West End tulip tree spared from the axe—for now

The tulip tree that’s as old as the city itself gets to live longer.

Vancouver council voted today (May 31) to refer back to city staff an application to redevelop 1245 Harwood Street, the property where the more than century-old tree is located.

Coun. Raymond Louie moved this motion that was supported by councillors George Chow, Andrea Reimer, Ellen Woodsworth, Tim Stevenson, and Kerry Jang, as well as Mayor Gregor Robertson.

Councillors Geoff Meggs and Suzanne Anton voted against the measure.

The property owner represented by Bing Thom Architects had proposed to build an 18-storey condominium tower on the West End site, and preserve a heritage Victorian-style mansion there but not the tree.

The tree seemed doomed since June 2010 when council decided at that time not to designate the tree as a heritage landscape resource.

Council made this decision based on staff advice that the owner of the neighbouring lot declined to help protect the tree. Such commitment is necessary because 40 percent of the tree’s root bulb is at 1225 Harwood Street.

However, on the second day of the public hearing regarding the 1245 Harwood Street redevelopment project on May 19, the owner of 1225 Harwood Street showed up and told councillors that his family actually loves the tree and would like to cooperate.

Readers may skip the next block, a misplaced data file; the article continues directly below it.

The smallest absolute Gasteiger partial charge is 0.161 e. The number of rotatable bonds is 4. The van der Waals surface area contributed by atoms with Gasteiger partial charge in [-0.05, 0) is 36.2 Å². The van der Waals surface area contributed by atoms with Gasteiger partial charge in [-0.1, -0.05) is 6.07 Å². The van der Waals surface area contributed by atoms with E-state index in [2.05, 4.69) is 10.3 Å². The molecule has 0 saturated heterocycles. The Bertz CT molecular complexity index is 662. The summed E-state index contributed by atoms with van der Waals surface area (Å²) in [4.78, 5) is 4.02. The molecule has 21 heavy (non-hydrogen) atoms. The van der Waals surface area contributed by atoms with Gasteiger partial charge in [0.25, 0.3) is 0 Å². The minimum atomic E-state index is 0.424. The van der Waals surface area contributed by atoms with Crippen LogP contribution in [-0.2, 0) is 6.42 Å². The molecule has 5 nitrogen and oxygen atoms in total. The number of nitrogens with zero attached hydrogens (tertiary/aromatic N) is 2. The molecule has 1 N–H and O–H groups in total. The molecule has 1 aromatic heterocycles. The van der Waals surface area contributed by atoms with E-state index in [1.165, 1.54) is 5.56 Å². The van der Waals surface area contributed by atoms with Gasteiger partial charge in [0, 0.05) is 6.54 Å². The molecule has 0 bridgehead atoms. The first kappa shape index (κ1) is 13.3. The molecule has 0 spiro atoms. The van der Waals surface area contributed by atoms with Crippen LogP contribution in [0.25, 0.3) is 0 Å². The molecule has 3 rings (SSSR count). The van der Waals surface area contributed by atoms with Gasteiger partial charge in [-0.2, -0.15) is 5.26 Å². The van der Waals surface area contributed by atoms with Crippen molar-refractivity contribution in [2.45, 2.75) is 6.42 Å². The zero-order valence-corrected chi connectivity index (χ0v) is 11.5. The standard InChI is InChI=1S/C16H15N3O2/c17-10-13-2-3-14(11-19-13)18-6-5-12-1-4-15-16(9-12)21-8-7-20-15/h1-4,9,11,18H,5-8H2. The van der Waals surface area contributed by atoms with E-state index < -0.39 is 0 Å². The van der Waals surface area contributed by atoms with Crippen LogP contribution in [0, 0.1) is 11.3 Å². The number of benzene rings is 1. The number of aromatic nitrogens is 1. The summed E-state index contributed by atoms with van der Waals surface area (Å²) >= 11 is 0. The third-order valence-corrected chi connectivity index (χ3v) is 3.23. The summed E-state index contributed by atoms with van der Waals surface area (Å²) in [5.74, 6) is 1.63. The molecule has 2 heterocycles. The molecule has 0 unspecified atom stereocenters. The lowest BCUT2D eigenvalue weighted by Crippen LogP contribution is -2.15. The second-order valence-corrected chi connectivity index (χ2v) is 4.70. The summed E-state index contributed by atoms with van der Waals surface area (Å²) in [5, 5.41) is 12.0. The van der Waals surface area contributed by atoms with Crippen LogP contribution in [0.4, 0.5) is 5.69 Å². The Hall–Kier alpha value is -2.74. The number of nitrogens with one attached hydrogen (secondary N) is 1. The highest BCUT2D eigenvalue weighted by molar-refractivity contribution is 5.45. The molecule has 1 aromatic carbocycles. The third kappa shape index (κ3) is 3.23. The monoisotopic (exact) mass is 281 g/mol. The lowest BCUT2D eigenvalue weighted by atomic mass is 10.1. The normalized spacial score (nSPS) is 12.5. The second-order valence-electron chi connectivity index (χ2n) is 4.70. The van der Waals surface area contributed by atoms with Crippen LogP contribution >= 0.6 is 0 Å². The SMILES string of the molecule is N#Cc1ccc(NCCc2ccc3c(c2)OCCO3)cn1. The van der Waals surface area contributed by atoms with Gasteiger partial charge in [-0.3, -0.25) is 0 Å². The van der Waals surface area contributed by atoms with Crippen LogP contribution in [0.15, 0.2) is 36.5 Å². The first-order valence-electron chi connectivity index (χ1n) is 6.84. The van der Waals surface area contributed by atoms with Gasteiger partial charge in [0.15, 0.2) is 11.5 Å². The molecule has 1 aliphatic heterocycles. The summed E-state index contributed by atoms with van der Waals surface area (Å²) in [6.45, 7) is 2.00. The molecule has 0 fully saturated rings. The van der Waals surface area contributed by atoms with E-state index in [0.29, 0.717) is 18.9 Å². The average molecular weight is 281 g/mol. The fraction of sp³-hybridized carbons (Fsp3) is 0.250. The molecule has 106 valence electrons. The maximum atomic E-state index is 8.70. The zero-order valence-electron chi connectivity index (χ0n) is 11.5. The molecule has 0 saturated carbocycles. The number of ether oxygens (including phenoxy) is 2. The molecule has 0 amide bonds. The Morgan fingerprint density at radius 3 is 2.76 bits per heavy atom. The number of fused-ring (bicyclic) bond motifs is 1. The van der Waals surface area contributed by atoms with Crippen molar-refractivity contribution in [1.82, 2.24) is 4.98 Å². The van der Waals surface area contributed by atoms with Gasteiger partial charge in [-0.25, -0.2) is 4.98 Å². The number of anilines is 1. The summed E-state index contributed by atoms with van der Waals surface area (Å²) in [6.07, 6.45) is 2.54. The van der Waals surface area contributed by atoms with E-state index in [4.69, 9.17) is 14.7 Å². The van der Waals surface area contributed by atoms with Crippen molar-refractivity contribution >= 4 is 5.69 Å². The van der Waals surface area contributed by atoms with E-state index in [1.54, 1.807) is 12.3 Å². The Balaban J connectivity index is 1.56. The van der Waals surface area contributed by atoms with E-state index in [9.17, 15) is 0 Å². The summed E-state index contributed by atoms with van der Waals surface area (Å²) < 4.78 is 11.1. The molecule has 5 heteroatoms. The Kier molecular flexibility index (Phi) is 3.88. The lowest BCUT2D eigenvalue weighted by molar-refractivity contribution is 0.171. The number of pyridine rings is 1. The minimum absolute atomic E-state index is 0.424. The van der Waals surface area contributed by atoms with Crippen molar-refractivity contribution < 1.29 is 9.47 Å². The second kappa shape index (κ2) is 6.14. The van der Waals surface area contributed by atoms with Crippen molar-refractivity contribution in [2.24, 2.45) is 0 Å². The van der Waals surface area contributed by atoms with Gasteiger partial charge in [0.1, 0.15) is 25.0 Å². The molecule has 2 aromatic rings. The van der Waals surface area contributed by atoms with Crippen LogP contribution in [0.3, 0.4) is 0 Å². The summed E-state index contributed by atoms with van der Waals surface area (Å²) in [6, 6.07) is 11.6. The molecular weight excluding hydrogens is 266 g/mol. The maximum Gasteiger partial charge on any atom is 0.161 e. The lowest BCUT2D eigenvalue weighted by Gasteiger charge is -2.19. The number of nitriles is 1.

Owner Shaun Wong also told councillors that his family had wanted better assurances from the city that they will receive due consideration when it the time comes for them to redevelop their property but didn’t receive any.

In presenting his motion, Louie said that he’s not ready yet to give up on the tree, which is described as the tallest of its kind in Western Canada.

Voting against Louie’s motion, Meggs noted that West End residents who opposed the project and called for the preservation of the tree should be careful of what they wish for.

According to Meggs, the neighbourhood might end up with not just one new tower but two towers instead.

Anton said that council was just avoiding making a decision at present.




Jun 1, 2011 at 9:35am

Geoff Meggs advises West End residents who want to preserve the tree to NOT campaign to preserve the tree (otherwise we will end up with two towers) This is the surreal doublespeak we get from our council members after all the Vision/developer/planner backroom deal making in this city.

How about city council just tell the developer that they can't either destroy the tree or the house? We have heritage preservation bylaws and tree bylaws, how about just enforce them? If the developer bought this property thinking they'd get a special deal they could just chalk it up as a bad business decision and a learning experience.

Last time I checked Rome didn't need to allow a glass tower in the vatican to keep the Sistine Chapel from the wrecking ball. Instead I'm guessing their planners just tell developers "no you can't build a tower in the Vatican, sorry about that" and that does the trick. Not sure why Vancouver can't do the same ....